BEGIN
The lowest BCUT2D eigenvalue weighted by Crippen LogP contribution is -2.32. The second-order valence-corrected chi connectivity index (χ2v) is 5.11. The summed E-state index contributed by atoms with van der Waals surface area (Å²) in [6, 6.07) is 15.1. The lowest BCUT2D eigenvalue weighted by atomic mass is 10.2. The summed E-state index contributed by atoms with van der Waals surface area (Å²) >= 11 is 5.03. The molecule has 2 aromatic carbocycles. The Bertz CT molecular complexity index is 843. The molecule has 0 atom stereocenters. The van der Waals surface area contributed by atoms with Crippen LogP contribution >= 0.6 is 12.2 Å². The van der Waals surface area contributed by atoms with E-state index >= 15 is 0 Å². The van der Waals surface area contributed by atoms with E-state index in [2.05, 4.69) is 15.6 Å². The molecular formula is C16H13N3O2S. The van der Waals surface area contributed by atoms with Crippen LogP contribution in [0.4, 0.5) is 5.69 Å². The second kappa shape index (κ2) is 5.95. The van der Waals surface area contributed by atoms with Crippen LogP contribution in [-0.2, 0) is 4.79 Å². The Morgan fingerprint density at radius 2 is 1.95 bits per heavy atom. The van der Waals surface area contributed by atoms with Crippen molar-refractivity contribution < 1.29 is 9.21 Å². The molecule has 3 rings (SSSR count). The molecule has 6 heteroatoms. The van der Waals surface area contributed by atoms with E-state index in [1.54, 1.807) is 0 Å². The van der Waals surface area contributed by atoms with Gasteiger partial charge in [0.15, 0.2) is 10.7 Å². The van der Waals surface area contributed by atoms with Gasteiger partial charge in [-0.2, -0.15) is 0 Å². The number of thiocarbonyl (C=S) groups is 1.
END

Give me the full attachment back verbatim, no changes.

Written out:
The lowest BCUT2D eigenvalue weighted by Crippen LogP contribution is -2.32. The second-order valence-corrected chi connectivity index (χ2v) is 5.11. The summed E-state index contributed by atoms with van der Waals surface area (Å²) in [6, 6.07) is 15.1. The lowest BCUT2D eigenvalue weighted by atomic mass is 10.2. The summed E-state index contributed by atoms with van der Waals surface area (Å²) >= 11 is 5.03. The molecule has 2 aromatic carbocycles. The Bertz CT molecular complexity index is 843. The molecule has 0 atom stereocenters. The van der Waals surface area contributed by atoms with Crippen LogP contribution >= 0.6 is 12.2 Å². The van der Waals surface area contributed by atoms with E-state index >= 15 is 0 Å². The van der Waals surface area contributed by atoms with E-state index in [2.05, 4.69) is 15.6 Å². The molecular formula is C16H13N3O2S. The van der Waals surface area contributed by atoms with Crippen LogP contribution in [0.4, 0.5) is 5.69 Å². The second kappa shape index (κ2) is 5.95. The van der Waals surface area contributed by atoms with Crippen LogP contribution in [-0.2, 0) is 4.79 Å². The Morgan fingerprint density at radius 2 is 1.95 bits per heavy atom. The van der Waals surface area contributed by atoms with Crippen molar-refractivity contribution < 1.29 is 9.21 Å². The molecule has 3 rings (SSSR count). The molecule has 6 heteroatoms. The van der Waals surface area contributed by atoms with E-state index in [1.54, 1.807) is 0 Å². The van der Waals surface area contributed by atoms with Gasteiger partial charge in [0.15, 0.2) is 10.7 Å². The van der Waals surface area contributed by atoms with Gasteiger partial charge in [-0.2, -0.15) is 0 Å². The number of thiocarbonyl (C=S) groups is 1.